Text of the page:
The powerhouse that is Indian cricket flexed its muscles last month by successfully appealing the ICC’s initial rating of the pitch used at Indore for the third test between Australia and India.
The test was over in less than seven sessions, with India posting their sixth lowest score in a first innings.
Match referee Chris Broad noting after the fifth ball of the match, the pitch deteriorated rapidly.
“The pitch, which was very dry, did not provide a balance between bat and ball, favouring spinners from the start.
“The fifth ball of the match broke through the pitch surface and continued to occasionally break the surface providing little or no seam movement and there was excessive and uneven bounce throughout the match,” Broad said.
However, despite the pitch initially being rated poor by the ICC, the Board of Control for Cricket in India (BCCI) successfully challenged the ICC’s decision, altering the rating from poor to below average.
There are six different ratings the match referee will deliver after a match – very good, good, average, below average, poor and unfit.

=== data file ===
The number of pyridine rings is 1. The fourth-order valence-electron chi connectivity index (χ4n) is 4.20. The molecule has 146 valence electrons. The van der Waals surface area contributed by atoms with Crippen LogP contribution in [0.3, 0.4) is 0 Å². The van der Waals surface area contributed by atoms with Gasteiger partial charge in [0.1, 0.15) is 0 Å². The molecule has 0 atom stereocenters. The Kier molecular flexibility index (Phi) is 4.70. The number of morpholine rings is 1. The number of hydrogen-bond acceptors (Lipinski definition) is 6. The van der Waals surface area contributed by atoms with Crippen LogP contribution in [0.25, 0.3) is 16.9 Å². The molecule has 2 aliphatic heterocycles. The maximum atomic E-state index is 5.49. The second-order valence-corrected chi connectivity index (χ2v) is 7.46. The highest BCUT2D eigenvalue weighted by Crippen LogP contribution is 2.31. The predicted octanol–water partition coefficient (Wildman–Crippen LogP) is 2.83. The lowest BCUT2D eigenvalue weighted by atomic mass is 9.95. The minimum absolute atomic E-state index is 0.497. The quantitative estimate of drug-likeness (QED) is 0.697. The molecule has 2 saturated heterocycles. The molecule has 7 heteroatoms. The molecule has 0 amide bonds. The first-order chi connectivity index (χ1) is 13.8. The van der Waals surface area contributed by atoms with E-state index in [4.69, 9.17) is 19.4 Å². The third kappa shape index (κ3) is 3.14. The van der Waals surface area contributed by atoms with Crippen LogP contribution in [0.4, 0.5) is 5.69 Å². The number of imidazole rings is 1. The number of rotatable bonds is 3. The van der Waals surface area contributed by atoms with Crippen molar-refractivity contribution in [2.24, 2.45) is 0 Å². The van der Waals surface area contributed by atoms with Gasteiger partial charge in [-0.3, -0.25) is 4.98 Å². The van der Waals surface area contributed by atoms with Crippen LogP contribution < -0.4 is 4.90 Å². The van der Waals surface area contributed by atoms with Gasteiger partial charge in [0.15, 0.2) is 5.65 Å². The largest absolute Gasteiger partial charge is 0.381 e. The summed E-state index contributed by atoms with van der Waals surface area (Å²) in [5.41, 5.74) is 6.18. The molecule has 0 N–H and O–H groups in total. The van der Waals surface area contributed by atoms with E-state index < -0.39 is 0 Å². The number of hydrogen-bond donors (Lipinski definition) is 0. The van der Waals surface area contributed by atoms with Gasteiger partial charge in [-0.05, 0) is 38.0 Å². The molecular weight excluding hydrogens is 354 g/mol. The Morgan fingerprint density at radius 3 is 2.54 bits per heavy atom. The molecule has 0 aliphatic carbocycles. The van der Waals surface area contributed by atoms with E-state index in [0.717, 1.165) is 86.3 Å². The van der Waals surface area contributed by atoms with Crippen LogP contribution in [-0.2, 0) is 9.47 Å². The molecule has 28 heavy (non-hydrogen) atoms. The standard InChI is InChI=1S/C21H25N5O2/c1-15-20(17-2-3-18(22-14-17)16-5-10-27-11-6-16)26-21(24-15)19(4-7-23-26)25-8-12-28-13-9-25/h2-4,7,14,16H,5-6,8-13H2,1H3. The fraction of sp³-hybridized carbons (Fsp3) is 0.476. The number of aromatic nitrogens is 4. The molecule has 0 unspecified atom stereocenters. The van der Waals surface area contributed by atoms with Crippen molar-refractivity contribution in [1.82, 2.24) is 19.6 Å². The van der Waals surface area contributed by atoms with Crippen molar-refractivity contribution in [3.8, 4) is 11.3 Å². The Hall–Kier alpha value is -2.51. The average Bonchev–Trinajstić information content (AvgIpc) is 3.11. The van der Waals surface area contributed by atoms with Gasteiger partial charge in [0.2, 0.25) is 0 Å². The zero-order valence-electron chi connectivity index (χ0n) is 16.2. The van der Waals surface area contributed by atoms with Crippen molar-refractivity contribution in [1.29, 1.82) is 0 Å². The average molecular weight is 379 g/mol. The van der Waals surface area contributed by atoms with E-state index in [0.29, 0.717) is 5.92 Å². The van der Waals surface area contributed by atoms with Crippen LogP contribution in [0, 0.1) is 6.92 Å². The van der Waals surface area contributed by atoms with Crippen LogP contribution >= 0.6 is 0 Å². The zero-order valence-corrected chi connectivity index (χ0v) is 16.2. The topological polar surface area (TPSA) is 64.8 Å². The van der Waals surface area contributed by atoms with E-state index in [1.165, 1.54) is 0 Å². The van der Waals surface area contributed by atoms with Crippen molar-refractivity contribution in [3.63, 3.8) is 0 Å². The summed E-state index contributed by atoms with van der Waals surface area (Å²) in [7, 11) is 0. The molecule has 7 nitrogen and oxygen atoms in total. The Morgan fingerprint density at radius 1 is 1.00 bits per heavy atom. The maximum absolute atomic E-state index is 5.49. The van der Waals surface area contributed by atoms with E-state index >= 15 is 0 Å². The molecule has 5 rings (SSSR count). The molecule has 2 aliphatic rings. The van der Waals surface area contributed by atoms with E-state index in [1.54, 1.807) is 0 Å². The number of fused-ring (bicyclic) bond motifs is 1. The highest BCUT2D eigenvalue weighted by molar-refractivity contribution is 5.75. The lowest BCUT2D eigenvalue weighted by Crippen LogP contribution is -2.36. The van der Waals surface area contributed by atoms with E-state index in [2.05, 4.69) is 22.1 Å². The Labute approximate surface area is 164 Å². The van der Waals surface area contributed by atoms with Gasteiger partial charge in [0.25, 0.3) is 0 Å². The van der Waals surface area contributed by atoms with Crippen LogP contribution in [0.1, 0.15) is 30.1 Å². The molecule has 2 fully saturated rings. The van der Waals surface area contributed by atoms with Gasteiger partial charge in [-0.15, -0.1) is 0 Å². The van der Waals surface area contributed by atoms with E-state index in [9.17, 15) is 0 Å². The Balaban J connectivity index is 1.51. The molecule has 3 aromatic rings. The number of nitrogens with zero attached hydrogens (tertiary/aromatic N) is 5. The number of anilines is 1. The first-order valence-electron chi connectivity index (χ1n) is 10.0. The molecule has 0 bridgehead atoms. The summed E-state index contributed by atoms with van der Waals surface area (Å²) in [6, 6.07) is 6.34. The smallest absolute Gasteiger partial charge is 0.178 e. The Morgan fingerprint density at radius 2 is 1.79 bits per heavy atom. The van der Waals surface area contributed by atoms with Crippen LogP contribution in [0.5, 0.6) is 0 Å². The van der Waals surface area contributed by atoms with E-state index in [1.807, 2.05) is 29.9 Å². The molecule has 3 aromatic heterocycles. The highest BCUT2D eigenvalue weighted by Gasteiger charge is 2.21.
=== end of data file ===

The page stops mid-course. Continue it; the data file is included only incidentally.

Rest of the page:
By successfully appealing Indore’s poor rating, the venue will only receive one demerit point as opposed to the three they would have received had the poor rating been upheld.
If a venue accumulates five or more demerit points over a five-year period, the venue will receive a one-year suspension where they cannot host international cricket.
As such, decorated sports journalist, Gerard Whatealy feels the ICC has kowtowed to Indian cricket.
“The third Test pitch, if that’s not poor, I don’t know what would be,” Whatealy said on SEN’s Mornings.
Whatealy believes the initial decision should have been upheld but was not due to the financial strength of the BCCI.
“We’re not even pretending anymore.
“We know where the power in cricket lies, and maybe it should given all of the financial clout that India has.
“But when you can’t even sustain something that was completely self-evident which was a poor pitch in Indore.
“When you get what can only be regarded as kowtowing, that’s the moment where you go, ‘they’re not even pretending anymore’,” Whatealy said.
The BCCI is the wealthiest cricket council in the world with a net worth of 2.25 billion dollars (AUD).
Indore is currently being used as a venue in the current IPL competition and is in contention to be used in India’s next test series against England.